Sometimes, it’s appearances that count and Buenos Aires has its share of rather good-looking restaurants. Depending on what you fancy, Piano Nobile is a classic beauty, The New Brighton is old-school hip, Tegui is suave and sophisticated and Unik is a design buff’s wet dream.
However, Argentine restaurateurs aren’t especially keen on quirky, verging on outrageous, architecture and design.
Take the concept at Lima’s IK. It’s pretty mad on paper — you’re sitting inside a giant fruit box — and thanks to the wooden panels, seductive lighting and lush foliage, I almost felt like an orange for a few minutes. Add in an intriguing menu and I returned to human form, if not plant form, in the shape of a Venus flytrap gobbling up everything in front of me. But there’s nowhere with such a fascinating concept in Buenos Aires.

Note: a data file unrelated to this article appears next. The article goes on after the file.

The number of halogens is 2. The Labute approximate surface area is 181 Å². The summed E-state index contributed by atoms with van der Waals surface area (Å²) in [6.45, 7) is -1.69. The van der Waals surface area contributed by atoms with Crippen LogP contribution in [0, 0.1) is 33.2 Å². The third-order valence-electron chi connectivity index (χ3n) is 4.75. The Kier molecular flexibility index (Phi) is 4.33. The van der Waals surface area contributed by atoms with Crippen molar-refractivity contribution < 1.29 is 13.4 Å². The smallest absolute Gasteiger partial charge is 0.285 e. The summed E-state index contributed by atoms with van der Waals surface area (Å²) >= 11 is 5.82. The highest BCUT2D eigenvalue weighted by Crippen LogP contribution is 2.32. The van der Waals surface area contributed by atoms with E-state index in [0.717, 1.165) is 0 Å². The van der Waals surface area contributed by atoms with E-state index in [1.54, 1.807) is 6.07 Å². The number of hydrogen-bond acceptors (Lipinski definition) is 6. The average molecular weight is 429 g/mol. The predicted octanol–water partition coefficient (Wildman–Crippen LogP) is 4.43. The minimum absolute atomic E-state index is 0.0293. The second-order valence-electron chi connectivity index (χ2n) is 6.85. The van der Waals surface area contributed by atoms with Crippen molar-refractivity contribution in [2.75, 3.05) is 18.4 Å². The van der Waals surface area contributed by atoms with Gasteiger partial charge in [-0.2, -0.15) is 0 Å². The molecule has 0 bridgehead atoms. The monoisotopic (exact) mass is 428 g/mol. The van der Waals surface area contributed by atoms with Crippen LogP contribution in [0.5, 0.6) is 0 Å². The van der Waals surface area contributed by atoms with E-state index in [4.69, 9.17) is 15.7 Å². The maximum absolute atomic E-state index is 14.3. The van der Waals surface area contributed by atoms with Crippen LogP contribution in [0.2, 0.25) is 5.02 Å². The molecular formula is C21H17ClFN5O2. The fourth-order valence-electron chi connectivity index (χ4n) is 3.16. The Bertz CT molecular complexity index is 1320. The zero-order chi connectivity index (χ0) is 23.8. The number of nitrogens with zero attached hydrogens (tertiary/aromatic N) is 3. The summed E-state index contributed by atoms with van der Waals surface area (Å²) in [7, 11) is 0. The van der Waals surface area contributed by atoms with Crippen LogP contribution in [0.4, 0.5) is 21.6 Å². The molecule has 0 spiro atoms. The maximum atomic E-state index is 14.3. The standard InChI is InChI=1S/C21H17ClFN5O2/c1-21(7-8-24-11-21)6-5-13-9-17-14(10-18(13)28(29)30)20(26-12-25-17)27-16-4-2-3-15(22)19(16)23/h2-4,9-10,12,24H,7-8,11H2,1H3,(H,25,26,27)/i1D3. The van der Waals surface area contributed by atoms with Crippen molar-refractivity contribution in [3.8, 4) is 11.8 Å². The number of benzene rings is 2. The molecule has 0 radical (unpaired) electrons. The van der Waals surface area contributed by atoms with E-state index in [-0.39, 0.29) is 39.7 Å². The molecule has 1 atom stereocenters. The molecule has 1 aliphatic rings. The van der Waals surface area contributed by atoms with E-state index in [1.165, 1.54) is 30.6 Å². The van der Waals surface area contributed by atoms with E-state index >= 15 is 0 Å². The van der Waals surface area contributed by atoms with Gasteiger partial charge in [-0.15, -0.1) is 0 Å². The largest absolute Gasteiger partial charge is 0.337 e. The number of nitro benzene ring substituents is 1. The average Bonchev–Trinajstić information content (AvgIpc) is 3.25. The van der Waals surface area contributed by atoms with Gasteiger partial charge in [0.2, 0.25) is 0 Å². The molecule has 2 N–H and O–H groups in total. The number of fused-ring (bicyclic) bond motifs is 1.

Do looks matter? Of course they do. And without getting into a lengthy debate, if a space is cared for, then the chef is probably showing a lot of love in the kitchen too.
A lot of love
While Palermo Hollywood’s latest (yes, another one), Per Se, doesn’t resemble a box of fruit in the slightest, it does enter the handsome category under “new.” A lot of love has been given to chef Emiliano Di Nisi’s newborn.
Last seen up the road at Tô, Di Nisi is now in charge of his own kitchen, and when you throw in all the crucial elements that will keep diners happy — beautiful space designed by the renowned AOPI architects, cocktails curated by a star barman, innovative and sexy-looking dishes, a fancy wine cave, a VIP area and a smoking terrace, plus attentive staff dressed in Garçon García — we seem to have a winning combination.